Managing all-around facilities
By Kelli Anderson
From decathletes to the champions of the Ironman racing series, we place a high premium on doing many things well. So too with our facilities. What does it take to create a recreational space that can be all things to all people? Unfortunately, the answer to that doesn't begin with the latest über-product or sound-bite solution—it begins with an investment in thorough and time-consuming planning.
Many of the most common problems with multipurpose spaces can be avoided by careful planning. Knowing who is going to use the space and what programming and events will occur there, you can determine the key factors of size and materials. Small thinking often results in small spaces with insufficient square-footage, ceiling height or both.
"The size of the room is foremost when planning," said Mark Keane, project designer of Hastings & Chivetta Architects in St. Louis. "Make sure it can perform for each thing—fencing, aerobics, whatever. Make some flexible-sized rooms, which can be a different size for different groups."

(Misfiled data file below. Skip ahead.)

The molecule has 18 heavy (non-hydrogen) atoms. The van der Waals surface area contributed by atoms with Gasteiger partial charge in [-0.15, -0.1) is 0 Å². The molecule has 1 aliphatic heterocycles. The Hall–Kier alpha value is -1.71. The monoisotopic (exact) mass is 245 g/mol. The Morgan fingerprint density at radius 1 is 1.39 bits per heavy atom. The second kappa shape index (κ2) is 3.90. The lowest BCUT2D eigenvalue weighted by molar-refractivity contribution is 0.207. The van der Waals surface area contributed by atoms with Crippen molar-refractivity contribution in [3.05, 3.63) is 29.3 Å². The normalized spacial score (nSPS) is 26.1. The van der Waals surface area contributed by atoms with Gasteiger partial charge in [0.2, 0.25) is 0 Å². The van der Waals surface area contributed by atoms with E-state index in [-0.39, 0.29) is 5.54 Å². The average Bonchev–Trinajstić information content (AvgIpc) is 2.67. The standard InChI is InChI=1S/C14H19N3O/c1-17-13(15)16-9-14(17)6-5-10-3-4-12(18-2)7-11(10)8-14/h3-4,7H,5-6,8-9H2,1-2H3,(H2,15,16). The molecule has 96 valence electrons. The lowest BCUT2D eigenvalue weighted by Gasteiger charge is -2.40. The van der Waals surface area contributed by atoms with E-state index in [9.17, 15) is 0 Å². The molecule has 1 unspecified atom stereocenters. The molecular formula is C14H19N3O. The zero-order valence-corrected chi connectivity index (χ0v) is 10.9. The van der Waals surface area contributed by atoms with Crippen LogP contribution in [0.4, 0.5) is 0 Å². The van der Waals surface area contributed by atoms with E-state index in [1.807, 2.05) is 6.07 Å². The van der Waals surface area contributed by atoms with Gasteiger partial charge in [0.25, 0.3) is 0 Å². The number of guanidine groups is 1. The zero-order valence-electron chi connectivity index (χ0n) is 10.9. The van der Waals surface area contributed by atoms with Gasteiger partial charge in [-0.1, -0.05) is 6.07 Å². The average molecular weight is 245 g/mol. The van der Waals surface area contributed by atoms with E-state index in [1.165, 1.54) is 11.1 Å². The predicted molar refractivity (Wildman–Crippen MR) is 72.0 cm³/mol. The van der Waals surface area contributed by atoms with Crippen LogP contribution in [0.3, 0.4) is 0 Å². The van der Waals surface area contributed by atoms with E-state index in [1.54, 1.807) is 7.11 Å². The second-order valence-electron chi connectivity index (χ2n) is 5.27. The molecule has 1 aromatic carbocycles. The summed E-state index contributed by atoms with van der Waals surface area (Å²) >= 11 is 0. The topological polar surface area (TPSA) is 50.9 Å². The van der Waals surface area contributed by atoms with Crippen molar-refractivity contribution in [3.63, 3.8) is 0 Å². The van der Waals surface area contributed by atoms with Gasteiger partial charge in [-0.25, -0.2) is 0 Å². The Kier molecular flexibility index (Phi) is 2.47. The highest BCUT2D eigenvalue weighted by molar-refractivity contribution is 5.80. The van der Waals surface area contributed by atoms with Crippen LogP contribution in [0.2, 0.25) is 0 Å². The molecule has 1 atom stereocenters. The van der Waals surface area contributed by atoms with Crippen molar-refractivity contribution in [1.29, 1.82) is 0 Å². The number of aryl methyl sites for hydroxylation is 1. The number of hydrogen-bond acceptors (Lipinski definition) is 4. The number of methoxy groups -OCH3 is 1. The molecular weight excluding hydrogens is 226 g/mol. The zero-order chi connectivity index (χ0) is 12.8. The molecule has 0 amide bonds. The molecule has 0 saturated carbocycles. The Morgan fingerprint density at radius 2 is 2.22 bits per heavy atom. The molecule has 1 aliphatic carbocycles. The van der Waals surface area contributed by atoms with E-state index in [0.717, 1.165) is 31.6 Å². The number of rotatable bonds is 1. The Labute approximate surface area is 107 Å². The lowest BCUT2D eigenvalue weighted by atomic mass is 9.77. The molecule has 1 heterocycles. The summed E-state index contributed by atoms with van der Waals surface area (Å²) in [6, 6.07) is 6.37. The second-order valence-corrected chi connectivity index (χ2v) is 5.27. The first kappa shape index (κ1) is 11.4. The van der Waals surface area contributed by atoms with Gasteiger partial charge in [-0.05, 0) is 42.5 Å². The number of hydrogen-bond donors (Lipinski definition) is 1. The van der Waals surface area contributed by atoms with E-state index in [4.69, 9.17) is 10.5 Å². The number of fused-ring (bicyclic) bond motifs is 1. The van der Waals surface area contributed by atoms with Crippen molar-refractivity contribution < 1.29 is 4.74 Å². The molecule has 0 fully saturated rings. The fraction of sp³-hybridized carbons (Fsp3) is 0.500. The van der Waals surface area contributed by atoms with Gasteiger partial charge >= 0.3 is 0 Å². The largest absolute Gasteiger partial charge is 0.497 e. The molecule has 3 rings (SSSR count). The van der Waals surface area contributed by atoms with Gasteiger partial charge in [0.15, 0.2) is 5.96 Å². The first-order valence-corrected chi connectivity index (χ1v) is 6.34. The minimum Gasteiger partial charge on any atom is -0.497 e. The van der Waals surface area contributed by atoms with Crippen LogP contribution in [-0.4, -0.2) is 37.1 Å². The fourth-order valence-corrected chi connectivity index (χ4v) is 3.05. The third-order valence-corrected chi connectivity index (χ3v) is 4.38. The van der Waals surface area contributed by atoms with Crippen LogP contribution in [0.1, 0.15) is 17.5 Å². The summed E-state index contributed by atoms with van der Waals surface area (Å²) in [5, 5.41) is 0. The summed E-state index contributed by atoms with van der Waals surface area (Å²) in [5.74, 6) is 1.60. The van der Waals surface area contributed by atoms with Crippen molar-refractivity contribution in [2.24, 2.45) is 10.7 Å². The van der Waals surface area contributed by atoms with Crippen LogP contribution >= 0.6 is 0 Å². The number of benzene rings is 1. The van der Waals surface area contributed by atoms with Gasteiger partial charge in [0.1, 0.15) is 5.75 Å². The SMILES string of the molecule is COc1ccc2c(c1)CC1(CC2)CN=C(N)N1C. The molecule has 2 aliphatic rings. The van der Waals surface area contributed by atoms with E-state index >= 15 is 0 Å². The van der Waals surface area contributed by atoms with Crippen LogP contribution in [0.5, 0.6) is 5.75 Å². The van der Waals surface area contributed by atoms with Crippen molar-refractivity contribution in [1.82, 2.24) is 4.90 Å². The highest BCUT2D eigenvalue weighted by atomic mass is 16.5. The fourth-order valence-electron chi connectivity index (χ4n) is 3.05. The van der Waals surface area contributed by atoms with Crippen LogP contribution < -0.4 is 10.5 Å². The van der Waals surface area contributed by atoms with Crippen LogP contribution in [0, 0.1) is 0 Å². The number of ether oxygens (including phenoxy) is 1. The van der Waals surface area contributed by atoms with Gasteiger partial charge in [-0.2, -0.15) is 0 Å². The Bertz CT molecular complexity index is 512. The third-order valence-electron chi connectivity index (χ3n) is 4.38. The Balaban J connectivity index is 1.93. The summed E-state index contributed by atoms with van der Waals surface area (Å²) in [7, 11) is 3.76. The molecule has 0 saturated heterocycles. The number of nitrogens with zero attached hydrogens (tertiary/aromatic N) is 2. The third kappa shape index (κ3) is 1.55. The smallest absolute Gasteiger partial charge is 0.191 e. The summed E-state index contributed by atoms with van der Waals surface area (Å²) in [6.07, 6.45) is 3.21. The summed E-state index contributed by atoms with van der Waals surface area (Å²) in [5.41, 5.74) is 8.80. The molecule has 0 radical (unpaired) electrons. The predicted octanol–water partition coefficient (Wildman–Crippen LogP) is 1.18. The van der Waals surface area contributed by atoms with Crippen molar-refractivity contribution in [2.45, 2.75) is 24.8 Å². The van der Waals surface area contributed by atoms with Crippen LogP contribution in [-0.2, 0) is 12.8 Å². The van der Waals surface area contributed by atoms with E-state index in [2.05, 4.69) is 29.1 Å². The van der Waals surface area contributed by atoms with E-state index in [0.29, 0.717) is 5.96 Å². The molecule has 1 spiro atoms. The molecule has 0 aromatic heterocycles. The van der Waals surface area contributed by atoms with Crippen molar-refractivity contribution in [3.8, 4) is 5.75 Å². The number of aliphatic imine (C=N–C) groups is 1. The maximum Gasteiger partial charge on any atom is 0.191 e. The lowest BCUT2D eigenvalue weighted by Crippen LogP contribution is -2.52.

Taking the time to identify which groups and activities will use the space may seem like an obvious step, but it is critical to get it right. Shortsighted vision will shortchange the design. The tendency is to build around a specific sport rather than around core sports supplemented with other activities.
Overbuilding—creating unnecessary specialized spaces—is a direct result of nearsighted planning that doesn't carefully consider the creative possibilities of multipurpose spaces. "Don't think of what you want your facility to be. Instead, think of how people will use your facility," suggested Rob Grundstrom, senior associate with KKE Architects of Minneapolis. "By framing the idea in this way, one can find overlap in space needs, prioritize your core clients and don't overbuild."
Asking yourself what activities you already have that can share a recreational space is one way to get started. Asking yourself to think outside the box and imagine other future possibilities—perhaps hosting meetings, home-school groups or shows, for example—is another.
After listing the functions of the space, prioritize the uses so that the most important functions can determine essential sizes and materials needed for the area. Identifying a priority might involve recognizing those activities performed most often or those that cannot function without certain materials or square footage.